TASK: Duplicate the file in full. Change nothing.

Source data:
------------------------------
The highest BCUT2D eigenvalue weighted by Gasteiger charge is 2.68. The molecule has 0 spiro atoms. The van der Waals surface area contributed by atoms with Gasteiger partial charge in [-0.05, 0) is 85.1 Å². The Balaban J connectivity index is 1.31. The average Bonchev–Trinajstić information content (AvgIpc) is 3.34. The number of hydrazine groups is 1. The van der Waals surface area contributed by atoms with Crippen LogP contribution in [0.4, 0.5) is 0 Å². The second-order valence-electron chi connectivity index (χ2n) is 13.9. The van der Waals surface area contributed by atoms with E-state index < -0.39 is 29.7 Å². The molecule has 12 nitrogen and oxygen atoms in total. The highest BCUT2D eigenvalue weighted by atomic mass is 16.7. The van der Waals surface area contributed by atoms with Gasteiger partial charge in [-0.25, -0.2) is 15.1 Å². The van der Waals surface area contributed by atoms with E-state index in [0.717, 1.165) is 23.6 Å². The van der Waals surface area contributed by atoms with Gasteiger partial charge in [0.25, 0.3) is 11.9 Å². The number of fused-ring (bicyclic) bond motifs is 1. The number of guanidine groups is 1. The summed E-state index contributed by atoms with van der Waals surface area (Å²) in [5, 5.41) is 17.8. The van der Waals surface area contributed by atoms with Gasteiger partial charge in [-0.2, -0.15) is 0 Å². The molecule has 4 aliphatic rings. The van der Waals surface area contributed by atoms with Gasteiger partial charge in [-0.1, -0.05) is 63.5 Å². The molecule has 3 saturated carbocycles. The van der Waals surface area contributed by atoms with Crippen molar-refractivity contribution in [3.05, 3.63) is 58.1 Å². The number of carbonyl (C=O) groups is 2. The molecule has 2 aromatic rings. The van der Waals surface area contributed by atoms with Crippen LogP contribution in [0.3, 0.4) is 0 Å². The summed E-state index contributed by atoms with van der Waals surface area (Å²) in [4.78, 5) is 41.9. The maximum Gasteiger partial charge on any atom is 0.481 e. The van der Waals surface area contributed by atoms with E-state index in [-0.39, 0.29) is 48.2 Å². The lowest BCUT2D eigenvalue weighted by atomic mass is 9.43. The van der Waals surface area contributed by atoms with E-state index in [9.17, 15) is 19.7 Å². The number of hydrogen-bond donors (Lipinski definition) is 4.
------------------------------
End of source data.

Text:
The highest BCUT2D eigenvalue weighted by Gasteiger charge is 2.68. The molecule has 0 spiro atoms. The van der Waals surface area contributed by atoms with Gasteiger partial charge in [-0.05, 0) is 85.1 Å². The Balaban J connectivity index is 1.31. The average Bonchev–Trinajstić information content (AvgIpc) is 3.34. The number of hydrazine groups is 1. The van der Waals surface area contributed by atoms with Crippen LogP contribution in [0.4, 0.5) is 0 Å². The second-order valence-electron chi connectivity index (χ2n) is 13.9. The van der Waals surface area contributed by atoms with E-state index < -0.39 is 29.7 Å². The molecule has 12 nitrogen and oxygen atoms in total. The highest BCUT2D eigenvalue weighted by atomic mass is 16.7. The van der Waals surface area contributed by atoms with Gasteiger partial charge in [-0.25, -0.2) is 15.1 Å². The van der Waals surface area contributed by atoms with E-state index in [0.717, 1.165) is 23.6 Å². The van der Waals surface area contributed by atoms with Gasteiger partial charge in [0.25, 0.3) is 11.9 Å². The number of fused-ring (bicyclic) bond motifs is 1. The number of guanidine groups is 1. The summed E-state index contributed by atoms with van der Waals surface area (Å²) in [5, 5.41) is 17.8. The van der Waals surface area contributed by atoms with Gasteiger partial charge in [-0.2, -0.15) is 0 Å². The molecule has 4 aliphatic rings. The van der Waals surface area contributed by atoms with Gasteiger partial charge in [-0.1, -0.05) is 63.5 Å². The molecule has 3 saturated carbocycles. The van der Waals surface area contributed by atoms with Crippen molar-refractivity contribution in [3.05, 3.63) is 58.1 Å². The number of carbonyl (C=O) groups is 2. The molecule has 2 aromatic rings. The van der Waals surface area contributed by atoms with Crippen LogP contribution in [0.3, 0.4) is 0 Å². The summed E-state index contributed by atoms with van der Waals surface area (Å²) in [4.78, 5) is 41.9. The maximum Gasteiger partial charge on any atom is 0.481 e. The van der Waals surface area contributed by atoms with E-state index in [-0.39, 0.29) is 48.2 Å². The lowest BCUT2D eigenvalue weighted by atomic mass is 9.43. The van der Waals surface area contributed by atoms with E-state index in [9.17, 15) is 19.7 Å². The number of hydrogen-bond donors (Lipinski definition) is 4.